Finally, perceptions are also important in the emergence of a new international order. When asked in a 1997 ABC/Washington Post poll which country would be the world’s leading nation in 20 years time, 56% of Americans said the US and only 9% said China. In a similar ABC/Washington Post poll conducted in 2011, only 35% said the US while 38% said China. The growing sense among US citizens of their relative declining power risks becoming a self-fulfilling prophecy, which will then weaken the US and the West’s voice on the international stage.
How Powerful are the Emerging Powers?
It is easy to over-estimate the strength of the emerging powers in the midst of a Western economic crisis. Any change in the balance of power must be judged in relative terms before assessing its potential impact on the international order. And each emerging power faces its own major domestic challenges even as their collective economic gravitational pull is strengthening.
China is a perfect case in point. Its rapidly ageing population has led to a desperate race for China to grow wealthy before it grows old. China’s greying society combined with its lack of a social safety net incentivises saving over investment and spending today (contributing therefore to China’s overall current account surplus). But China’s dash for growth has led to growing disaffection among parts of the population that are uprooted or disadvantaged by the current allocation of wealth and assets –180,000 protests or ‘mass incidents’ were reported in 2010, compared with 60,000 in 2006–, meaning that the Communist Party must fight ever harder to retain its legitimacy even as it manages an ever more complex set of domestic economic and political dynamics. Domestic challenges that will absorb Chinese leaders’ attention over the coming years include containing inflation and asset price bubbles, shifting the economy from a reliance on exports to a greater balance in favour of domestic consumption, and capping the country’s voracious appetite for resources (food, water and energy). The West’s problems appear more manageable when compared to the enormous challenges facing China’s leadership.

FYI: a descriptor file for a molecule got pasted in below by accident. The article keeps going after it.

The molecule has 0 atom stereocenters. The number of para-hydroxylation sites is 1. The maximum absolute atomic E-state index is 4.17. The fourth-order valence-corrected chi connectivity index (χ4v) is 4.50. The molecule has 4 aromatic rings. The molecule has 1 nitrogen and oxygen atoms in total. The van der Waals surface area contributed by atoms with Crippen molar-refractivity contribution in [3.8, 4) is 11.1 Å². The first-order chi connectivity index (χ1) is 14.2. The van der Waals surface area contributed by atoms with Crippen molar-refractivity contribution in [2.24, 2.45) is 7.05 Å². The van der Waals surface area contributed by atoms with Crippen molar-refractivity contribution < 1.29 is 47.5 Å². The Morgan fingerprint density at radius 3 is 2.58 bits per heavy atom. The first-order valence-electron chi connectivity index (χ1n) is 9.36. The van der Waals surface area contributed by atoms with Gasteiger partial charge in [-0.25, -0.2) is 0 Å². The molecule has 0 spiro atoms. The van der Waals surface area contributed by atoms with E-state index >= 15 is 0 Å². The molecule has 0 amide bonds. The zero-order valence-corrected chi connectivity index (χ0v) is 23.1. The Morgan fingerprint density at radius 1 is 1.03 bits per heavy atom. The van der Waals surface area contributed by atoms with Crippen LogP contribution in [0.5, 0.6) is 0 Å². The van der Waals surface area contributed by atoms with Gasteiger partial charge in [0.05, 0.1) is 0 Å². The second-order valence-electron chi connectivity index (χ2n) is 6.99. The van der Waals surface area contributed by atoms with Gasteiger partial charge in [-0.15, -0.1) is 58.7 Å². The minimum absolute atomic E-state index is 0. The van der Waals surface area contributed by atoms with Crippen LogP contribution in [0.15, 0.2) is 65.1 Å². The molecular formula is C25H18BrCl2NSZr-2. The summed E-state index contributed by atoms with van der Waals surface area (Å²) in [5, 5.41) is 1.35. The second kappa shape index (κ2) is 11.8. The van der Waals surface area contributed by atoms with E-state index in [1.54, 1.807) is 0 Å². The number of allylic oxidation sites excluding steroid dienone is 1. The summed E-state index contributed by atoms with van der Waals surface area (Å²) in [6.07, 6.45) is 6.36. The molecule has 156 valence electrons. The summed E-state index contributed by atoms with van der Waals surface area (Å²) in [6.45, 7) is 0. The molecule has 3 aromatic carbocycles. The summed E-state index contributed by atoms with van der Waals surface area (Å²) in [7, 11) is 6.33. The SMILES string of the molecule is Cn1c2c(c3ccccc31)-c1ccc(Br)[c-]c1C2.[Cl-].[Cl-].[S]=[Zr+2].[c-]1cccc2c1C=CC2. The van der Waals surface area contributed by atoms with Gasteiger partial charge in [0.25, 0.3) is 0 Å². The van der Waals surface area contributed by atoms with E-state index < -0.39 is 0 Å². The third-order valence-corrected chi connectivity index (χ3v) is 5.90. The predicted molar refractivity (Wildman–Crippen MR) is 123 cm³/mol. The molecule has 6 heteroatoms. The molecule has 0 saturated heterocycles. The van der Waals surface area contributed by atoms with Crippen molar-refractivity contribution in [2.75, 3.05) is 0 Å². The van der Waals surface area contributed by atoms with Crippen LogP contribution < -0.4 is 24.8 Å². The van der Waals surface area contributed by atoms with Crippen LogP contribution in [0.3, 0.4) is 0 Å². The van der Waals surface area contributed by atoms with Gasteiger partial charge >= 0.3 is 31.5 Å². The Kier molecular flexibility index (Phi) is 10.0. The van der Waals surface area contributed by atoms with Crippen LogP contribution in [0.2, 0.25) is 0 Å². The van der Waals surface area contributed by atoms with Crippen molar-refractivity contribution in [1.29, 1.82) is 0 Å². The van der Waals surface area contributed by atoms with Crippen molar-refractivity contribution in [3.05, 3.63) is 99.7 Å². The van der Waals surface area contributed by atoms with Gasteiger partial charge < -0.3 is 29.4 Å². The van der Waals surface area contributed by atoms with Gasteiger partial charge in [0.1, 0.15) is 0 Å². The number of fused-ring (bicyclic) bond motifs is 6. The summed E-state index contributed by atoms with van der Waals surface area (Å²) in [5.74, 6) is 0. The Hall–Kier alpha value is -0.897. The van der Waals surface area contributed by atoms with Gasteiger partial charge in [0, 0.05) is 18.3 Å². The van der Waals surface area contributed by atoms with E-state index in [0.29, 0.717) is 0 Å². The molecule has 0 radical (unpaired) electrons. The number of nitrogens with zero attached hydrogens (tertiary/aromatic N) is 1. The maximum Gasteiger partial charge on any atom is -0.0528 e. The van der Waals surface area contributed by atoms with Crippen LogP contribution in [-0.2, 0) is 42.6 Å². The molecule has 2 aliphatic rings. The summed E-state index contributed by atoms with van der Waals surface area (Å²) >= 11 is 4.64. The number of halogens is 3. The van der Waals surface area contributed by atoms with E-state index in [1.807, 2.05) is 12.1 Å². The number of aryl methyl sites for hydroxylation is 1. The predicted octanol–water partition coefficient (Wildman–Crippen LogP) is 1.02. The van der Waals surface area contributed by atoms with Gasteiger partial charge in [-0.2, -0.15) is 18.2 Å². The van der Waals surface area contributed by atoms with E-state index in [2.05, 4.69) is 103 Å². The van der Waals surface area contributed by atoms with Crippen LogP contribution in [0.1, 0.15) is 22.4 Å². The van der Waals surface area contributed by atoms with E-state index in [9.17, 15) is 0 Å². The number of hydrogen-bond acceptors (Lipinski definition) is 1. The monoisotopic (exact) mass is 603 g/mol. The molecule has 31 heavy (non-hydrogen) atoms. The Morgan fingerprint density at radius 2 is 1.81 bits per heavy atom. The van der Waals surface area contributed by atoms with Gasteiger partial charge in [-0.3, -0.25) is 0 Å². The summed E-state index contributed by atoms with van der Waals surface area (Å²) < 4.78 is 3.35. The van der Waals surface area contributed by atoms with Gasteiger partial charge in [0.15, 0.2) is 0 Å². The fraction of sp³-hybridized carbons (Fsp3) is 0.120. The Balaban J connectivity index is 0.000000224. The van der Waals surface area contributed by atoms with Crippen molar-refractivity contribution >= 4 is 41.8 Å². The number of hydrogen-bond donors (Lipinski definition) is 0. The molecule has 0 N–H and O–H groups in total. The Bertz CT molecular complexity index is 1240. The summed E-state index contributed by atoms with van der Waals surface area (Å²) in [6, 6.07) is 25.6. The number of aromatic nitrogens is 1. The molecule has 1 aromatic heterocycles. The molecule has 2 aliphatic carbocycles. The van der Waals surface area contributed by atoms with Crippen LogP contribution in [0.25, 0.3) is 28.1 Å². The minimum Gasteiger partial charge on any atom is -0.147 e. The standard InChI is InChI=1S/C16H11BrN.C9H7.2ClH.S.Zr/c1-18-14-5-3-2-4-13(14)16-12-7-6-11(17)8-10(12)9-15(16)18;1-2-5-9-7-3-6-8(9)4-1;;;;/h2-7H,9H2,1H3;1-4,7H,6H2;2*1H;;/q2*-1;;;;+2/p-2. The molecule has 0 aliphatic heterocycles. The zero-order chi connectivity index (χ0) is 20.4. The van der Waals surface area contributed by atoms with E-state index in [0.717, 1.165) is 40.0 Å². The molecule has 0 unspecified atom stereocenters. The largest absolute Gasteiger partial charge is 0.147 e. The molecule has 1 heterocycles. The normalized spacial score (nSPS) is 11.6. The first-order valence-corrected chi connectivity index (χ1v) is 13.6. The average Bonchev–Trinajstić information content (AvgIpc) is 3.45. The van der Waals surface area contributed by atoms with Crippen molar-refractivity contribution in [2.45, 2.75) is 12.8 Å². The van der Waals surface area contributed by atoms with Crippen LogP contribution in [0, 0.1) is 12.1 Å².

The same argument could be made regarding the world’s other emerging powers. India has recently achieved levels of annual economic growth close to those of China, and some of its largest companies, such as Tata, Reliance, Wipro and Infosys, are becoming international players. Yet India still struggles to overcome the burden of high levels of poverty and illiteracy among its population, of pervasive political corruption and of rising inflation, as the country’s higher levels of economic growth expose shortages of skilled labour and bottlenecks in power generation, transport and other aspects of physical infrastructure. Brazil has grown into one of the world’s dominant food exporters, while its aerospace and energy sectors are also closing the gap with their Western counterparts. Yet inflation is also becoming a serious economic problem, not only because of rising food and energy costs, as the demands of wealthier consumers confront domestic supply constraints, but also because of the growing stratification between large numbers of poor, uneducated young people and a far smaller, well-educated cosmopolitan class, which is becoming ever more integrated into the global economy.
There are also geopolitical risks to the emerging powers. Their growing economic and military strength arouses suspicion among its neighbours which could limit their future regional power and influence. China’s increasingly assertive stance to its claims over the South China Sea has caused alarm among South-East Asian nations, many of which have turned to the US in the hope that it will retain its role as an external provider of security and stability in the region. India must manage tense relations with its main neighbours, including Pakistan, China, Nepal and Bangladesh. Brazil has managed its rise the best within its region, but even here, suspicions over the country’s relative economic size have limited its ability to push for closer regional economic integration. In contrast, the US and European countries live in relatively peaceful neighbourhoods with no real external challengers to their security.
There are other limits to the international or regional influence of the emerging powers. Setting Brazil to one side, they have yet to project the sort of ‘soft power’ of attraction or imitation upon their neighbours or other countries that the US and the most successful European countries have done. The US and European democratic political systems continue to serve as a model for others, most recently for parts of the Arab world, in ways that the Chinese systems (communist authoritarian) or Russian (state authoritarian) do not.